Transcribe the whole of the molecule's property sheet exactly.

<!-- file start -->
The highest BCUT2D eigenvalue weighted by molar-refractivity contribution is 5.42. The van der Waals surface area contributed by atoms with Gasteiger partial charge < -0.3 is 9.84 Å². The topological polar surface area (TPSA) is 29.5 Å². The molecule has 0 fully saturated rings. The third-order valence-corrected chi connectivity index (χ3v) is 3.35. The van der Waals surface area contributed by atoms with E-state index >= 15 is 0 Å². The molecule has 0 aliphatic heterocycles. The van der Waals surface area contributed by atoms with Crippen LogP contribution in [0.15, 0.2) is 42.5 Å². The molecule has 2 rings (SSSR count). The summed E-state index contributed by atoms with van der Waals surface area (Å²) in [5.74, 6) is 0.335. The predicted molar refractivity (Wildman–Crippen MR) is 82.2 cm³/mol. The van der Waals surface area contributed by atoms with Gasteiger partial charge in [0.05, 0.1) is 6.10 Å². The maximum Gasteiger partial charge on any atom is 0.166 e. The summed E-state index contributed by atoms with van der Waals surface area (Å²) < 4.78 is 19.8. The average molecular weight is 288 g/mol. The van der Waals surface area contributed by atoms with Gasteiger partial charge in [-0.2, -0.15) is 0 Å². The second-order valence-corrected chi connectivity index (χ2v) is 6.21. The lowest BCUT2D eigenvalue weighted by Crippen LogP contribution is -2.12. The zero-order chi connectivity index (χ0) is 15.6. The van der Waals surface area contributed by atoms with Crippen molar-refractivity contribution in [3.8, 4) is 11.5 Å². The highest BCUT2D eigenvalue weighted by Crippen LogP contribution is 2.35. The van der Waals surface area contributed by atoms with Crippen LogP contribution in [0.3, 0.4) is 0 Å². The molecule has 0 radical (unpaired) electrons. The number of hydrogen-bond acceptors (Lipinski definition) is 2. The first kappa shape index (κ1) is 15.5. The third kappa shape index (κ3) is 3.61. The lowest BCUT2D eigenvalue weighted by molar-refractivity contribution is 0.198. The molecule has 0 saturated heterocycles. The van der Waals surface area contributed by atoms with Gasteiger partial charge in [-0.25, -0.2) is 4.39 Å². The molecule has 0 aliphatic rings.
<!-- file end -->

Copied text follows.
The highest BCUT2D eigenvalue weighted by molar-refractivity contribution is 5.42. The van der Waals surface area contributed by atoms with Gasteiger partial charge < -0.3 is 9.84 Å². The topological polar surface area (TPSA) is 29.5 Å². The molecule has 0 fully saturated rings. The third-order valence-corrected chi connectivity index (χ3v) is 3.35. The van der Waals surface area contributed by atoms with E-state index >= 15 is 0 Å². The molecule has 0 aliphatic heterocycles. The van der Waals surface area contributed by atoms with Crippen LogP contribution in [0.15, 0.2) is 42.5 Å². The molecule has 2 rings (SSSR count). The summed E-state index contributed by atoms with van der Waals surface area (Å²) in [5.74, 6) is 0.335. The predicted molar refractivity (Wildman–Crippen MR) is 82.2 cm³/mol. The van der Waals surface area contributed by atoms with Gasteiger partial charge in [0.05, 0.1) is 6.10 Å². The maximum Gasteiger partial charge on any atom is 0.166 e. The summed E-state index contributed by atoms with van der Waals surface area (Å²) < 4.78 is 19.8. The average molecular weight is 288 g/mol. The van der Waals surface area contributed by atoms with Gasteiger partial charge in [-0.2, -0.15) is 0 Å². The second-order valence-corrected chi connectivity index (χ2v) is 6.21. The lowest BCUT2D eigenvalue weighted by Crippen LogP contribution is -2.12. The zero-order chi connectivity index (χ0) is 15.6. The van der Waals surface area contributed by atoms with Crippen molar-refractivity contribution in [3.8, 4) is 11.5 Å². The highest BCUT2D eigenvalue weighted by Crippen LogP contribution is 2.35. The van der Waals surface area contributed by atoms with Crippen LogP contribution in [0.3, 0.4) is 0 Å². The molecule has 0 radical (unpaired) electrons. The number of hydrogen-bond acceptors (Lipinski definition) is 2. The first kappa shape index (κ1) is 15.5. The third kappa shape index (κ3) is 3.61. The lowest BCUT2D eigenvalue weighted by molar-refractivity contribution is 0.198. The molecule has 0 saturated heterocycles. The van der Waals surface area contributed by atoms with Gasteiger partial charge in [-0.25, -0.2) is 4.39 Å². The molecule has 0 aliphatic rings.